Newborns with this genetic anomaly can’t metabolize the lipids found in milk, and die suddenly of cardiac arrest when they are a couple months old. Lipids are a category of molecules that include fats, cholesterol, and fatty acids.

“There are multiple causes for sudden infant death syndrome,” says Hannele Ruohola-Baker, professor of biochemistry at the University of Washington School of Medicine, who is also associate director of the Medicine Institute for Stem Cell and Regenerative Medicine.

“There are some causes which are environmental. But what we’re studying here is really a genetic cause of SIDS. In this particular case, it involves defect in the enzyme that breaks down fat.”

Unexplained cardiac disease

Lead author Jason Miklas, who earned his PhD at the University of Washington and is now a postdoctoral fellow at Stanford University, says he first came up with the idea while researching heart disease and noticed a small research study that had examined children who couldn’t process fats and who had cardiac disease that was not readily explained.

So he and Ruohola-Baker started looking into why heart cells, grown to mimic infant cells, died in the petri dish where they were growing.

“If a child has a mutation, depending on the mutation the first few months of life can be very scary as the child may die suddenly,” Miklas says. “An autopsy wouldn’t necessarily pick up why the child passed but we think it might be due to the infant’s heart stopping to beat.”

“We’re no longer just trying to treat the symptoms of the disease,” Miklas says. “We’re trying to find ways to treat the root problem. It’s very gratifying to see that we can make real progress in the lab toward interventions that could one day make their way to the clinic.”

In MTP deficiency, the heart cells of affected infants don’t convert fats into nutrients properly, resulting in a build-up of unprocessed fatty material that can disrupt heart functions. More technically, the breakdown occurs when enzymes fail to complete a process known as fatty acid oxidation. It is possible to screen for the genetic markers of MTP deficiency; but effective treatments remain a ways off.

No cure, but hope

Ruohola-Baker says the latest laboratory discovery is a big step towards finding ways to overcome SIDS.

“There is no cure for this,” she says. “But there is now hope, because we’ve found a new aspect of this disease that will innovate generations of novel small molecules and designed proteins, which might help these patients in the future.”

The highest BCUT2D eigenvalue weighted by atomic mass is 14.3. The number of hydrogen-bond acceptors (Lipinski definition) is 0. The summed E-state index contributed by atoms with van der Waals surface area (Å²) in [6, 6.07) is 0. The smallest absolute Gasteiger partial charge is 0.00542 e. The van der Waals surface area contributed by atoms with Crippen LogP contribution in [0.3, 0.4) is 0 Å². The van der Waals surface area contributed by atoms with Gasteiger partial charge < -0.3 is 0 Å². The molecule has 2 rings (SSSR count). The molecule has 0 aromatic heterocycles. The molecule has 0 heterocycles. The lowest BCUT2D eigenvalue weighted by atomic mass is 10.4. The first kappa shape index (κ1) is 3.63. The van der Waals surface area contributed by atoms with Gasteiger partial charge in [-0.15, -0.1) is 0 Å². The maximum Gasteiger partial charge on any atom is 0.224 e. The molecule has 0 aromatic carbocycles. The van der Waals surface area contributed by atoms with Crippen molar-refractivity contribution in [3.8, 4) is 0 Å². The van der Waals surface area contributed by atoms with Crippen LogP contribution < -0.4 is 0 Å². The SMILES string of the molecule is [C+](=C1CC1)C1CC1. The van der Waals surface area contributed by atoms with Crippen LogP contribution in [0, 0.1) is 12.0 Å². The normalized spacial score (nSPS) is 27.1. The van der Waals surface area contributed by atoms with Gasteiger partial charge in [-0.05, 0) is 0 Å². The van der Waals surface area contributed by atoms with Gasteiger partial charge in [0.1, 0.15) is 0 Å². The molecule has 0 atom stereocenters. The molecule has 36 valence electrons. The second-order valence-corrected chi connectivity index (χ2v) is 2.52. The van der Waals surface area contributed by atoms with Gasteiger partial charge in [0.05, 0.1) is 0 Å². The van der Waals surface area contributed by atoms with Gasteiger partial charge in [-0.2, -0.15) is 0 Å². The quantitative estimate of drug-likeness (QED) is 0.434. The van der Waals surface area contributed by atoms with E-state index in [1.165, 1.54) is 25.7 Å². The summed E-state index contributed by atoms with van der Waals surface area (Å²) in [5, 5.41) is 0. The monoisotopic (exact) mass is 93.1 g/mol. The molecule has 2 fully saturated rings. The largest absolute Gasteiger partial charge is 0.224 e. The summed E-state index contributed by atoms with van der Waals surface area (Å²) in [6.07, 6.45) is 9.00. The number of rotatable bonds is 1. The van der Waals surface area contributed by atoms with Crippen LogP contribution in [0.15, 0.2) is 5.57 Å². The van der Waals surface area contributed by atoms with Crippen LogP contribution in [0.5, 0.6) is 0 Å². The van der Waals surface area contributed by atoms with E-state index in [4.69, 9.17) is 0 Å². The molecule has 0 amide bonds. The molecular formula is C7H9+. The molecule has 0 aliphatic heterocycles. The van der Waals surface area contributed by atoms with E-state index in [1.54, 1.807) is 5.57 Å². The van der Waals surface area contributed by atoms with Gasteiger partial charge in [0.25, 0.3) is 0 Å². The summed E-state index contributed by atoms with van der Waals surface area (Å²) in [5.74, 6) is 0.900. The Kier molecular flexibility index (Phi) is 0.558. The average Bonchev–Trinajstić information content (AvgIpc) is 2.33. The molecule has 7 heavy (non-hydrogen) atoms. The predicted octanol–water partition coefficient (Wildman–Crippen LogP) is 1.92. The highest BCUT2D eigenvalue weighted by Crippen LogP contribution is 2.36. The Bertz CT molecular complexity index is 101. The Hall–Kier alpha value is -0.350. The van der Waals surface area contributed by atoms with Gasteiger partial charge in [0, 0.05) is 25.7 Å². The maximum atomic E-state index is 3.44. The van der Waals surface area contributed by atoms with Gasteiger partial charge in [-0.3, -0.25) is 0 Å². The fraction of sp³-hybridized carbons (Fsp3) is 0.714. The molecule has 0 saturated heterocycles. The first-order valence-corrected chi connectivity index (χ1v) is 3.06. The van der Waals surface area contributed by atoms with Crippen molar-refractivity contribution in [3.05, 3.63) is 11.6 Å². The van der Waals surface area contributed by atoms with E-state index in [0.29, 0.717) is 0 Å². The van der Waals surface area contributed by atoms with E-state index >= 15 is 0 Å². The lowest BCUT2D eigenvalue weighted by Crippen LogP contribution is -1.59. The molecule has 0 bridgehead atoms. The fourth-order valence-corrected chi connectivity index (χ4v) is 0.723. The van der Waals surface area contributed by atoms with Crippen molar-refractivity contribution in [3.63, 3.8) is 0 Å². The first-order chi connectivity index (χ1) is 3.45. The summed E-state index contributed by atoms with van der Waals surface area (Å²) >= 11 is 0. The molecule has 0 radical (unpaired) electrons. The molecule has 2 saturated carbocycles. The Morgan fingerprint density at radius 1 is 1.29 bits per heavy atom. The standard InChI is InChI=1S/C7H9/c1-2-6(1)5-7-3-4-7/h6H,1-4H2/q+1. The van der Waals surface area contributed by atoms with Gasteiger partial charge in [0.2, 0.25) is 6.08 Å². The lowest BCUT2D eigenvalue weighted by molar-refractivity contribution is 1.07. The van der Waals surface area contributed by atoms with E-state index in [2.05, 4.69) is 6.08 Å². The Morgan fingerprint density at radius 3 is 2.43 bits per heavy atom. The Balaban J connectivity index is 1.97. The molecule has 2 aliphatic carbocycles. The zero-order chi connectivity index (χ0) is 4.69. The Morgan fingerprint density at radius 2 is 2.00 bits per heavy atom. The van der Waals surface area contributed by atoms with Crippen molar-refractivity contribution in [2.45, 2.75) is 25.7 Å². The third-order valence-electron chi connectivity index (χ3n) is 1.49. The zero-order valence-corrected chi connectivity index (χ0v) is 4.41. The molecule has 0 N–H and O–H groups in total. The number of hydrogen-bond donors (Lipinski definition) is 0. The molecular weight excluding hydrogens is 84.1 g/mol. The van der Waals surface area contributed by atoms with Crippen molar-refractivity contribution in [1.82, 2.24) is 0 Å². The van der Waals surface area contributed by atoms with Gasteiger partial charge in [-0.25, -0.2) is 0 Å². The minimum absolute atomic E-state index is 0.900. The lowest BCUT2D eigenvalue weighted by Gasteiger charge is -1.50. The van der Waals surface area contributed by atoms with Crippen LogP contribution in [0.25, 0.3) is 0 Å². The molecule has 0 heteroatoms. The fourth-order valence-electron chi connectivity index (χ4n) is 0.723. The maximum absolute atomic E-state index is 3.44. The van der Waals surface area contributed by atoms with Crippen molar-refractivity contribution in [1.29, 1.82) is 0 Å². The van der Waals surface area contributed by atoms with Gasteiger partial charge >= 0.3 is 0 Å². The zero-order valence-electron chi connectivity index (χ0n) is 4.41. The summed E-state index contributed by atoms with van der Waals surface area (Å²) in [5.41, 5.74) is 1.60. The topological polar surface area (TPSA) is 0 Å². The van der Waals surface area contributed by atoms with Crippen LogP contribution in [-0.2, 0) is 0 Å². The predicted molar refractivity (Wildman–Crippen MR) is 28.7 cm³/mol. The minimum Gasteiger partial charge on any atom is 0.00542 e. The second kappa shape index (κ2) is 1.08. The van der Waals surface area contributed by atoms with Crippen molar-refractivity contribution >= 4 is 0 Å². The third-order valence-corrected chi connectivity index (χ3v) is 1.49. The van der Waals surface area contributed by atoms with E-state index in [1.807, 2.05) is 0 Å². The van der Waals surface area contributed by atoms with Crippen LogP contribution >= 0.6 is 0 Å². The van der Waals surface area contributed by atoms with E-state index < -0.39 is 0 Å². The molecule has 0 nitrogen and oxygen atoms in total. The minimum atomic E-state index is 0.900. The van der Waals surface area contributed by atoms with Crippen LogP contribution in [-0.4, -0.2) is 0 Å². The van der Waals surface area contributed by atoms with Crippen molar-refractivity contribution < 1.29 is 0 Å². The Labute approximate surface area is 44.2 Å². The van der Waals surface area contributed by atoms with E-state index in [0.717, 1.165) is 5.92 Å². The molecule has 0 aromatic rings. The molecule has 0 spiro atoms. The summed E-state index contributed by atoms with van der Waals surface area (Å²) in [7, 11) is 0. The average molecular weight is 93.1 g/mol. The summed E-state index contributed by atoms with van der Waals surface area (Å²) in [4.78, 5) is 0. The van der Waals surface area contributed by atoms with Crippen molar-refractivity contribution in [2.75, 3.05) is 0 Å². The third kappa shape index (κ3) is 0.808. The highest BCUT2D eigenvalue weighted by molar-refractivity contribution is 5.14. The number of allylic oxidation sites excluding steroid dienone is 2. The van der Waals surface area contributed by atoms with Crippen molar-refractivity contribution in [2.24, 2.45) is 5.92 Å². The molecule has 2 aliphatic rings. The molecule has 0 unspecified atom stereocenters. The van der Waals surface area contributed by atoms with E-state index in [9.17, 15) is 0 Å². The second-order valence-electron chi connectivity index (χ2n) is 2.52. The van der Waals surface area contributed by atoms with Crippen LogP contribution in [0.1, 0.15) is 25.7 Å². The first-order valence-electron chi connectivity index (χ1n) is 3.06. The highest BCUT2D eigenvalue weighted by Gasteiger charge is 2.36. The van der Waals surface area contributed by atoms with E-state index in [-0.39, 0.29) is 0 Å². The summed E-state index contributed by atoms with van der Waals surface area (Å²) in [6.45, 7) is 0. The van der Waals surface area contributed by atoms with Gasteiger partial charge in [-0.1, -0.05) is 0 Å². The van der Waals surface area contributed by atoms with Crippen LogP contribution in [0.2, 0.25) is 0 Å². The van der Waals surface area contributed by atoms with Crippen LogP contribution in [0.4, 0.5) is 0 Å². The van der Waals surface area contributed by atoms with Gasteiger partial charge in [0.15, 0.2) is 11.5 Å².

One drug the group is focusing on is Elamipretide, used to stimulate hearts and organs that have oxygen deficiency, but barely considered for helping infant hearts, until now. In addition, prospective parents can undergo screening to see if there is a chance that they could have a child who might carry the mutation.

Ruohola-Baker has a personal interest in the research: one of her friends in Finland, her home country, had a baby who died of SIDS.

“It was absolutely devastating for that couple,” she says. “Since then, I’ve been very interested in the causes for sudden infant death syndrome. It’s very exciting to think that our work may contribute to future treatments, and help for the heartbreak for the parents who find their children have these mutations.”

The National Institutes of Health, the Academy of Finland, Finnish Foundation for Cardiovascular Research. Wellstone Muscular Dystrophy Cooperative Research Center, Natural Sciences and Engineering Research of Canada, an Alexander Graham Bell Graduate Scholarship, and the National Science Foundation funded the work.

Source: University of Washington

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Funding for child gun death research is 30X too low

Mon, 2019-10-14 11:17

Firearm injuries kill 2,500 American children each year, and send another 12,000 to the emergency department. Research funding isn’t keeping up, research shows.

A new study finds that the nation spends far less on studying what leads to these injuries and what might prevent and treat them, than it spends on other, less-common causes of death in children between the ages of 1 and 18 years.

In fact, on a per-death basis, funding for pediatric firearm research is 30 times lower than it would have to be to keep pace with research on other child health threats.

That mismatch between deaths and research funding may help explain why firearm deaths among young people have climbed, when deaths from other causes have dropped, according to a new study published in Health Affairs.

Just 3.3% of the necessary funding

Researchers analyzed records from a wide range of federal research funding sources, and catalogued grants given over a 10-year period to teams studying the major causes of death in children and teens. Using data on the causes of death of children and teens during this same time, they then compiled a dollars-per-death amount for each area of research.

Child-specific research on motor vehicle crashes—the top cause of death in US young people—received an average of $88 million per year from 2008 to 2017. That comes out to about $26,000 in research funding for each one of the 33,577 young people killed in a vehicle crash in that decade.

Meanwhile, research on pediatric cancer—the third leading cause of death in this age group—received $335 million per year. That’s $195,500 for each of the 17,111 child cancer deaths in the 10-year window.